“I follow the procession with a wax axe, I’m a part of those who terrify the village. I make friends with ghosts and visions bathing the poor spirits in terror. ”
Noche de Difuntos is approaching and like the group from Vigo Golpes Bajos did in 1984 with the song ‘Santa Compaña’, we remember one of the most deeply rooted and terrifying stories of Galician mythology.
“Close the windows, lock the doors. Commend you to the saint! To Santa Compaña!”
For those who do not know it yet, the Santa Compaña is a procession of souls in search of the living that crosses the Galician lands frightening the walkers who cross their path. At the head of this ghostly company is a spectral, tall and extremely slender figure, the Estadea. Legend has it that they dress in long, dark clothes – usually black tunics -, travelling through villages and mountains in search of new ‘victims’ who carry the cross at the head of the peculiar procession. Together they travel the roads near the cemeteries in search of someone to announce his death or that of an acquaintance. The mortal, in this case, would have two options – none better than the other: die a few days later or pass the cross to another unfortunate who crossed the path, this being the new ‘leader’ of the march, and thus freeing himself from the mortal outcome.
Of course, if we run into them, we’ll know. Those who ‘say’ they have seen it claim to have felt a chill in their wake. In addition to the waxy smell of the candles that illuminate them, there is also the noise of chains against the ground, the sound of a small bell and a series of songs that disturb the most skeptical.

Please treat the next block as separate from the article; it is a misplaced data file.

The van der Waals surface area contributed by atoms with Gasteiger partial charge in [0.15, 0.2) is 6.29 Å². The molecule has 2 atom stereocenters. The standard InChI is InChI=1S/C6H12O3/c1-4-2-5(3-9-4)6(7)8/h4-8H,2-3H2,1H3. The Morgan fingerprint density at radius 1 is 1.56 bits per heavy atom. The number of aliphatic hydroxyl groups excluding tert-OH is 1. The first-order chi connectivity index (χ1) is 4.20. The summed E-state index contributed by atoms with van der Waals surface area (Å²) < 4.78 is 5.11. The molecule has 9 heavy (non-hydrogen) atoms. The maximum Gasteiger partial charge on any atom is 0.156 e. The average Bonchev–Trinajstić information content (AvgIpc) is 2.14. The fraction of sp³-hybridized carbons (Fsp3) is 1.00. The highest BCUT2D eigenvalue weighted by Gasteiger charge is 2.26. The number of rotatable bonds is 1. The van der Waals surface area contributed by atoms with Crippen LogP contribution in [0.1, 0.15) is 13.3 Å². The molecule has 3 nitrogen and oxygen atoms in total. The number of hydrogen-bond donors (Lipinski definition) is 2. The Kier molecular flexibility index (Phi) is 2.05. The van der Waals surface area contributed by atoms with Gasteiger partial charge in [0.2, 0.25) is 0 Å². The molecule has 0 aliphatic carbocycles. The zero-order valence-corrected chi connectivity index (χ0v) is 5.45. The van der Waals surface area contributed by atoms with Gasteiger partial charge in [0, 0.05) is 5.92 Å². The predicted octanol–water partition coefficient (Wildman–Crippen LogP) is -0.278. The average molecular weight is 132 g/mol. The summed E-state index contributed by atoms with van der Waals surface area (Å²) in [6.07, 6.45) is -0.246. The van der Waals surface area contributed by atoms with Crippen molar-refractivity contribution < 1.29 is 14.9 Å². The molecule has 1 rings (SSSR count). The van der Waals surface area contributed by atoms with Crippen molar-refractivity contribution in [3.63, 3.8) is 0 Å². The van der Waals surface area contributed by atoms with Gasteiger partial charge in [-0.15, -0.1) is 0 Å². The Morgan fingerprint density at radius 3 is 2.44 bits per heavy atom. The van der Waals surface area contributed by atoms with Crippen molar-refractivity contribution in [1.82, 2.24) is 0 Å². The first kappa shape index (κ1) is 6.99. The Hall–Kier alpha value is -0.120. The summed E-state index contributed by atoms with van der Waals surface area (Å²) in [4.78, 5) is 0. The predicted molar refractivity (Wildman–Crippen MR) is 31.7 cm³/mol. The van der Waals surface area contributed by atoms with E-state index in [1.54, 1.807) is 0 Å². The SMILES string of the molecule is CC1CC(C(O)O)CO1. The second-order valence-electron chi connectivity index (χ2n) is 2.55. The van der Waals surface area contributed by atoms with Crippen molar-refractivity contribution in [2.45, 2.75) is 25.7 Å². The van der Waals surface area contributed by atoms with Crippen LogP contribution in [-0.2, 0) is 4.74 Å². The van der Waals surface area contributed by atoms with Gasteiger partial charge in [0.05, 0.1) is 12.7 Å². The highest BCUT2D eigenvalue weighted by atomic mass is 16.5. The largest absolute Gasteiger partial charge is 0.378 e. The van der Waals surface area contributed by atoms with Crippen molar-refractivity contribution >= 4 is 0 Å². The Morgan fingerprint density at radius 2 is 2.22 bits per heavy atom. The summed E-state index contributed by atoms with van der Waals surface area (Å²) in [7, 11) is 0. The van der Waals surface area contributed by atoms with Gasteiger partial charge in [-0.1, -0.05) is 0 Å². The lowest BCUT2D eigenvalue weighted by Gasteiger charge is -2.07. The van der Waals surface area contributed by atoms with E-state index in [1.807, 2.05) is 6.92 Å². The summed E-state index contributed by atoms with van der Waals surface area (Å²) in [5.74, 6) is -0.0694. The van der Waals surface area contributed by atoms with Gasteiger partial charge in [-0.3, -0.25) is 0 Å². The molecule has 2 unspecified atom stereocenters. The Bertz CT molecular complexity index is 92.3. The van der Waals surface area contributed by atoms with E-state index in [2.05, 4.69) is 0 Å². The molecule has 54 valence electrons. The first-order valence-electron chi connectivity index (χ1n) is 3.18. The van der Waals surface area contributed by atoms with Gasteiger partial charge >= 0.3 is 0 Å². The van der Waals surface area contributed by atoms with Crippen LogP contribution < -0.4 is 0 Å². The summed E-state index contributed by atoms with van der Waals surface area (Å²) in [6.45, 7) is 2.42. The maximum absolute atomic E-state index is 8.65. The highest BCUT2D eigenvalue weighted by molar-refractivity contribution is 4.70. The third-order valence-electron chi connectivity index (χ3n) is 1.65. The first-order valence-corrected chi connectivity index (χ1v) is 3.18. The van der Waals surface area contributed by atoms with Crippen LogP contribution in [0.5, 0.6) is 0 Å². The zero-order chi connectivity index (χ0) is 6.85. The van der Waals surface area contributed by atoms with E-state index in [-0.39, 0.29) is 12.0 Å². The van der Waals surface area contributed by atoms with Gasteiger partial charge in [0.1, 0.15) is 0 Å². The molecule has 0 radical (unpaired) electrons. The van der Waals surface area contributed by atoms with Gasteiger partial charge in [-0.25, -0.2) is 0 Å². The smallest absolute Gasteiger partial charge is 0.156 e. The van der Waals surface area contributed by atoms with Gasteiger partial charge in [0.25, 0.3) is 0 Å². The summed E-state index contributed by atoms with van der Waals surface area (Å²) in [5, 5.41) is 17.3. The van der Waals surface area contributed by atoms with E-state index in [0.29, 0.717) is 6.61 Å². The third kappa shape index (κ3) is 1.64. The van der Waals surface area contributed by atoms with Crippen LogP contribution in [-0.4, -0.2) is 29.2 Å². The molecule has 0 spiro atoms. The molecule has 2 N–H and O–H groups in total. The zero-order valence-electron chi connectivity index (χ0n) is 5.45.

In any case, it is clear that its appearance does not augur well for anything positive, but that – almost always – it is synonymous with tragedies. To avoid it, they say that there are different ways to get rid of the consequences of the Santa Compaña. It is mainly advisable not to go out late at night in certain places and, even more so, we should avoid going out on nights with a full moon. But, if the ‘encounter’ is unavoidable, we can: (1) Mark on the ground a circle that surrounds us completely and have no visual contact with the procession, (2) Throw ourselves to the ground, close our eyes and pray so as not to be seen and (3) If this is the case and it is possible to do so, take refuge next to a ‘cruceiro’ because, legend has it, the Santa Compaña cannot capture the living who take refuge in this symbol of Galician architecture.
However, it is necessary to remember that the way in which the Santa Compaña is presented or the methods for fleeing from it are diverse. The history of this procession is revived each year, coinciding with the dates on which the greatest number of apparitions are ‘recorded’, the night between 31 October and 1 November and the night of San Juan.
Be that as it may, legends such as that of the Mondariz Cemetery (a place typical of the best scary films, with a disturbing aspect and surrounded by a forest where one of the apparitions of the Santa Compaña was lived), grow around this dreaded figure so typical of this land where magic and the enigmatic take hold of every corner.